However, when using such a coating as disclosed in Japanese Patent Application Laid-Open No. 2000-227572, it is only an adoptable manufacturing condition to lower an output level of a laser beam in itself, but irradiate the optical fiber with the laser beam for a long period of time instead. The irradiation with the laser beam for a long period of time leads to the decrease of the precision at a grating-written part, consequently may lead to a larger variation of a reflected wavelength and a reflectance, and accordingly is not preferable for achieving a product level which is required by a sophisticated communication system. The irradiation also causes a problem that a coating is damaged by a pulsed laser such as an excimer laser because the excimer laser has a large peak power, and that the breaking strength of the optical fiber is deteriorated.
For this reason, it is the most effective method under present circumstances to remove one part of a once-coated layer of an ultraviolet-curing type resin and write a grating, as is shown in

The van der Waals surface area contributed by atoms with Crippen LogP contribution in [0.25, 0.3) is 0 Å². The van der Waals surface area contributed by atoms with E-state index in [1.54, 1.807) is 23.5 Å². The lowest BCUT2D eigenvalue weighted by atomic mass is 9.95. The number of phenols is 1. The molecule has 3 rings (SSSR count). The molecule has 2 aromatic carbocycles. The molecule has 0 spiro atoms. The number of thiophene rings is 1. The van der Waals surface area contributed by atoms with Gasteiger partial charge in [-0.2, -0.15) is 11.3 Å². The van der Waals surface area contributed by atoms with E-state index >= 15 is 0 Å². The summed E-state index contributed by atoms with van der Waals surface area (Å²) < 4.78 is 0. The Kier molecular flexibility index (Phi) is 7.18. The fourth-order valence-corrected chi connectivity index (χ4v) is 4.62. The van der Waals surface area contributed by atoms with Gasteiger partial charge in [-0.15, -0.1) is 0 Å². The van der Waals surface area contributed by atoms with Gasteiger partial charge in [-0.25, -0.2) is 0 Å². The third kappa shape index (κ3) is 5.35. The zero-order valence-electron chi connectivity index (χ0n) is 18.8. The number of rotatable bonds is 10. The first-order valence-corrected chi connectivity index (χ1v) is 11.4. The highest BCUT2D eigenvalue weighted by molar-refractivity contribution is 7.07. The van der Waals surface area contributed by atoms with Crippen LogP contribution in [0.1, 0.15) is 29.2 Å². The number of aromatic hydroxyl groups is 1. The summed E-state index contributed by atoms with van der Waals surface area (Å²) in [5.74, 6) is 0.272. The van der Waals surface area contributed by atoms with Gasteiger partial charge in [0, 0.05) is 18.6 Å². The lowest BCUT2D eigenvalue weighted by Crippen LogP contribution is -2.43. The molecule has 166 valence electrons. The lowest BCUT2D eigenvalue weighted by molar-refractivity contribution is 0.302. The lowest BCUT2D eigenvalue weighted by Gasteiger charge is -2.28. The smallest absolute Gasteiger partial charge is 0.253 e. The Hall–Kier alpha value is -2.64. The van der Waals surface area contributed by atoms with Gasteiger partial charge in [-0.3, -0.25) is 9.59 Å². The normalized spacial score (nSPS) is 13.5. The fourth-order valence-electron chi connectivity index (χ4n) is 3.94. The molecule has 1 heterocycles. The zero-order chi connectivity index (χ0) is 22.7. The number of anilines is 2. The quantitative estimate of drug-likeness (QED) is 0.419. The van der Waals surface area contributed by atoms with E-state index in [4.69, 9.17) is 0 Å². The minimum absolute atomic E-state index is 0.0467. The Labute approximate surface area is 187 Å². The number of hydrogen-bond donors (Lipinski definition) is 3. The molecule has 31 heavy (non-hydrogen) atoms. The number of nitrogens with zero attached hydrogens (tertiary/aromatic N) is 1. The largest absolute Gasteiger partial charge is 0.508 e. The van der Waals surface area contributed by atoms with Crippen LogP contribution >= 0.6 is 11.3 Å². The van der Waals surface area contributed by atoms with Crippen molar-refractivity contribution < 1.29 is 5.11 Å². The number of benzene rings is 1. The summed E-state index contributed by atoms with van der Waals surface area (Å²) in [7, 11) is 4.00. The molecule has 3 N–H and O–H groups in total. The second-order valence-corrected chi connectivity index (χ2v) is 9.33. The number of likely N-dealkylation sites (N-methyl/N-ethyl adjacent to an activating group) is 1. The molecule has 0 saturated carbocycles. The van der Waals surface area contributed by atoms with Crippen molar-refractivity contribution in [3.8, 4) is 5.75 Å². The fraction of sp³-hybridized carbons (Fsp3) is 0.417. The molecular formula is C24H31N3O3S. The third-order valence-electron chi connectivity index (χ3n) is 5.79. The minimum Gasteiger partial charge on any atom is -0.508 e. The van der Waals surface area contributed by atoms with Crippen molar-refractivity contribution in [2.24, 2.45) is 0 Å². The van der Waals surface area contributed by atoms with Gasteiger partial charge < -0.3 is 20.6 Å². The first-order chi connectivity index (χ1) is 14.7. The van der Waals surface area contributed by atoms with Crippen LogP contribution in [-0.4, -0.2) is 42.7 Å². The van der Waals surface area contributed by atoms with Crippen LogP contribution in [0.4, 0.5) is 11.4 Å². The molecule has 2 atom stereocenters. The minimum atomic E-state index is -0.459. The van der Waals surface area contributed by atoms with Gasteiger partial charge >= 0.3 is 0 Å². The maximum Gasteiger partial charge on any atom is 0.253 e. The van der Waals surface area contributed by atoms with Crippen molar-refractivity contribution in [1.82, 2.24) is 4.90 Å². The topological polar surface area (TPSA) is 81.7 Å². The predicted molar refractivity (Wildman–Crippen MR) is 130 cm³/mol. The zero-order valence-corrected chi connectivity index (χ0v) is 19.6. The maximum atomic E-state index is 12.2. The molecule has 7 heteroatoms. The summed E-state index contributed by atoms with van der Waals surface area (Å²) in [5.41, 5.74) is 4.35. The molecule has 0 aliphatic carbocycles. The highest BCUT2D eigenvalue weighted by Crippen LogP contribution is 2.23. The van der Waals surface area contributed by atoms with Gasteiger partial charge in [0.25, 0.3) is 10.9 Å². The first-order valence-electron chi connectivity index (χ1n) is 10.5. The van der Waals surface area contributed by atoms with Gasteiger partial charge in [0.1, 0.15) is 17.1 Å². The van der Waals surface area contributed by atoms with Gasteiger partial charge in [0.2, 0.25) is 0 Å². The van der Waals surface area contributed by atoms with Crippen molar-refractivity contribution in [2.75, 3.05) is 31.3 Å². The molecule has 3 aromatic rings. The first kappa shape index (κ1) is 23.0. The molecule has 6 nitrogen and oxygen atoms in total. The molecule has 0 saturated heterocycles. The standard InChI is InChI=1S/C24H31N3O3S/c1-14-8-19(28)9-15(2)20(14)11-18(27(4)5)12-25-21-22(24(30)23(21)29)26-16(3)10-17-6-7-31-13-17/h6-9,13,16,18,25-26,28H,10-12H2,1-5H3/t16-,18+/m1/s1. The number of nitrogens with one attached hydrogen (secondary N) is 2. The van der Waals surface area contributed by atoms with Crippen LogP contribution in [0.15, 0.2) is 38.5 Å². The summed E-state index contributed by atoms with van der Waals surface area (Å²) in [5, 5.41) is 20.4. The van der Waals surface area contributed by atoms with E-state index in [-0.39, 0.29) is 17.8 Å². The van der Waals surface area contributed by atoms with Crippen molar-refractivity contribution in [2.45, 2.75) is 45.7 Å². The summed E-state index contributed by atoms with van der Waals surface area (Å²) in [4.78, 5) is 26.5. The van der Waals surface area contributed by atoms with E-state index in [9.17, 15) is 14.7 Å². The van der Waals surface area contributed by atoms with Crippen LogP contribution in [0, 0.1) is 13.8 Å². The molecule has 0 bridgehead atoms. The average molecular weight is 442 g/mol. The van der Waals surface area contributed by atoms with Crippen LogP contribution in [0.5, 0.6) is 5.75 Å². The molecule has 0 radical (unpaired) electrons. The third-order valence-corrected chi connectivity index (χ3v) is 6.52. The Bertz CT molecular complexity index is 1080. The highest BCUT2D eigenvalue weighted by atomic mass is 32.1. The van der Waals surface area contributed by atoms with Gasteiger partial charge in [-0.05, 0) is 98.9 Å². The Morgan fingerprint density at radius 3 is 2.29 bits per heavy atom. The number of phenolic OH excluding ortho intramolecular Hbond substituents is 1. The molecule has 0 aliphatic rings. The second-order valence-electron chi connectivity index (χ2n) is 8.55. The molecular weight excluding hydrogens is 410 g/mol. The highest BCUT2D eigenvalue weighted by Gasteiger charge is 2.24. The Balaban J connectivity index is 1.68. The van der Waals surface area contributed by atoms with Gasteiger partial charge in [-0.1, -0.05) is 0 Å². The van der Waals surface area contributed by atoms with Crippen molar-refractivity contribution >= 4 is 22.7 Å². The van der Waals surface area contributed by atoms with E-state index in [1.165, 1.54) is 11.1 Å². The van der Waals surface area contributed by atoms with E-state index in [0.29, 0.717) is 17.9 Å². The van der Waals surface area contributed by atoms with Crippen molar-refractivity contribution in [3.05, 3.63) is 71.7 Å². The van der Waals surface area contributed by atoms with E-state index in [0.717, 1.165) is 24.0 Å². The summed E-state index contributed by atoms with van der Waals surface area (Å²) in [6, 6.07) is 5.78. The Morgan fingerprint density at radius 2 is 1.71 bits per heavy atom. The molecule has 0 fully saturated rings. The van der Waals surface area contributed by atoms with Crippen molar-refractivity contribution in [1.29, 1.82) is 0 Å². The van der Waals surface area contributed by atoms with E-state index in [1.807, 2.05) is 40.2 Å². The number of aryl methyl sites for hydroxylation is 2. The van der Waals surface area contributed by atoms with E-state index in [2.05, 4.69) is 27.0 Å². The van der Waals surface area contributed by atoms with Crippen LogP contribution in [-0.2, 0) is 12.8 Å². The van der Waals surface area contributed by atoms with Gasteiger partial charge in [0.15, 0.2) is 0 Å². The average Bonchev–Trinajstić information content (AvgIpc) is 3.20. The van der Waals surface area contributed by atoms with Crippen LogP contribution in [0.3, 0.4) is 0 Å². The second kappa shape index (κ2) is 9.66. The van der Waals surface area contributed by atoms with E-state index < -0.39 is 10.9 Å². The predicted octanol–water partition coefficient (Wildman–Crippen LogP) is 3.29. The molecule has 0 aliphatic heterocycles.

Furthermore, an optical fiber to be used for optical parts such as a fiber Bragg grating has been required in recent years to show high reliability. In other words, the fiber has been required to have excellent screening characteristics. The screening is an operation of reversely winding the fiber while applying a tension equivalent to a predetermined elongation of the fiber and cutting a part of the fiber having a low breaking strength beforehand, so as to maintain the reliability of the fiber. The predetermined elongation is referred to as a screening level. Accordingly, the higher is the value, the higher is the tension applied to the fiber, which means that thus screened fiber has a higher degree of reliability. A screening level of an optical fiber to be used for an optical fiber cable is 0.5 to 1%. The screened optical fiber at the level can endure a laying environment sufficiently for a long period of time. The fiber used for optical parts is screened at an equivalent screening level. However, in recent years, the fiber has been demanded to have a higher degree of reliability, specifically, pass a screening level of 2% or higher.